to people, who want to push stuff at whim and fake profile names. After all spreading low
quality fakes will mostly harm users. Such faked profile made it in many open source packages.
It would help the open source community, if vendors license their ICC profiles for standard
conditions after the new non restrictive ICC profile license. Then faking profiles, by the
reasoning of providing them under a free license, would not be needed any more. (…)
Lotus Notes is
what I use at work and the latest v8.5.3 works well on openSUSE 11.4. Although it installed
without a hitch on 12.1, things goes awry when I start using it. Here are my observations and
how I managed to get it working again. :)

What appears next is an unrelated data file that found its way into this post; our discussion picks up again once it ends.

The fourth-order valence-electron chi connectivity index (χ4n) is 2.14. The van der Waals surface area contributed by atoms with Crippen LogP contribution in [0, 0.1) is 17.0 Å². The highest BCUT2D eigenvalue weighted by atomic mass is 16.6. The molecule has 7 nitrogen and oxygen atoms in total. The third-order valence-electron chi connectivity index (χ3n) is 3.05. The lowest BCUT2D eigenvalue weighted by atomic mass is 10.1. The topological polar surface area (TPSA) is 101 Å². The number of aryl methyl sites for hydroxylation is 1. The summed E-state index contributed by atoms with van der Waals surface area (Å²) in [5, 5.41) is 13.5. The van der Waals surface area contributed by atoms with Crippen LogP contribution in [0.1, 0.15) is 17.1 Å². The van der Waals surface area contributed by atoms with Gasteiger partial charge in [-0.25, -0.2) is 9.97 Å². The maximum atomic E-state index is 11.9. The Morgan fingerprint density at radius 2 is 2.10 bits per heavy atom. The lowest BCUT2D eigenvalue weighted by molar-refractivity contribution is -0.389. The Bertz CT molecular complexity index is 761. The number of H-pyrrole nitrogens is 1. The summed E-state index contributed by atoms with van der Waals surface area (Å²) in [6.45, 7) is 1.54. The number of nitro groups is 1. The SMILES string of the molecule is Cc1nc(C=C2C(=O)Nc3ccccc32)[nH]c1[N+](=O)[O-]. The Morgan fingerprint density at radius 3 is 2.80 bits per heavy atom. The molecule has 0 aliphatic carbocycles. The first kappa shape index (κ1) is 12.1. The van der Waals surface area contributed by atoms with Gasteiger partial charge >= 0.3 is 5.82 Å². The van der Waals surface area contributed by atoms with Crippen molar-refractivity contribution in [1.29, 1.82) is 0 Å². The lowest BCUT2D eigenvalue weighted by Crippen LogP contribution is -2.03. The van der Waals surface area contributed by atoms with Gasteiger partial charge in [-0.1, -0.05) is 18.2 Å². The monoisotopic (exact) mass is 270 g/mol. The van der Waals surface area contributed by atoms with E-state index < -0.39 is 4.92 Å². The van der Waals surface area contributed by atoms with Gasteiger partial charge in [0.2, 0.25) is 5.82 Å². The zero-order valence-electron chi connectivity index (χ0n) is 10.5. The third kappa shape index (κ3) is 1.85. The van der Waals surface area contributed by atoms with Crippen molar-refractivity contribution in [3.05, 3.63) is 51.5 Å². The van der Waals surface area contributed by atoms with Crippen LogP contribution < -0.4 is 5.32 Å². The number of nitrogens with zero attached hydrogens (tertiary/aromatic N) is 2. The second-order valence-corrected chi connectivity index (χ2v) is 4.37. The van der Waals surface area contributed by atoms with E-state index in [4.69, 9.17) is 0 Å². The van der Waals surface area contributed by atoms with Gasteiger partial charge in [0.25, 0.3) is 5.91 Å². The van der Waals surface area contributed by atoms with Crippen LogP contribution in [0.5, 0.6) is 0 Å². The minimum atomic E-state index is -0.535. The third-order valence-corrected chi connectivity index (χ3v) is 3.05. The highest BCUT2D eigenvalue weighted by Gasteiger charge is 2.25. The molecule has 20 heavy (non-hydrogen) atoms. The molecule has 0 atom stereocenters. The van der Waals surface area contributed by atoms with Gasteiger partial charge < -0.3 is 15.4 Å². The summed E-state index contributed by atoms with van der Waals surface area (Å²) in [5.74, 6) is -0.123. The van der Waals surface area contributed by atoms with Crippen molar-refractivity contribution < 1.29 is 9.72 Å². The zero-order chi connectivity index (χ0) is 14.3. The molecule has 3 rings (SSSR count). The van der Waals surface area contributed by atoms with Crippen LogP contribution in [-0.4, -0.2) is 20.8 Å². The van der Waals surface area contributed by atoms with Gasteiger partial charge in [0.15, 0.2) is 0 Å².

For starters, Lotus Notes 8.5.3 only managed to render about half of its interface. For
example, I could see my inbox but email preview pane is blank. Integrated SameTime worked but workspaces
and replication tabs were blank too. I suspect it could be some incompatibility or confusion
with the GTK libs and I was right… Google is my friend and I discovered a brilliant soul who
had the same challenge, created a bug report
against openSUSE and even created a workaround/fix.
I’m happy to announce that I’ve managed to squeeze this new feature in just in time for
the 3.5 code freeze.
As I’ve mentioned briefly in G+, I’ve been working on brushing up the age-old autofilter
popup window in the past few weeks. I have no idea how old the old one is, but it’s been there
for as long as I remember. In case anyone needs a reminder as to what the old one looks like,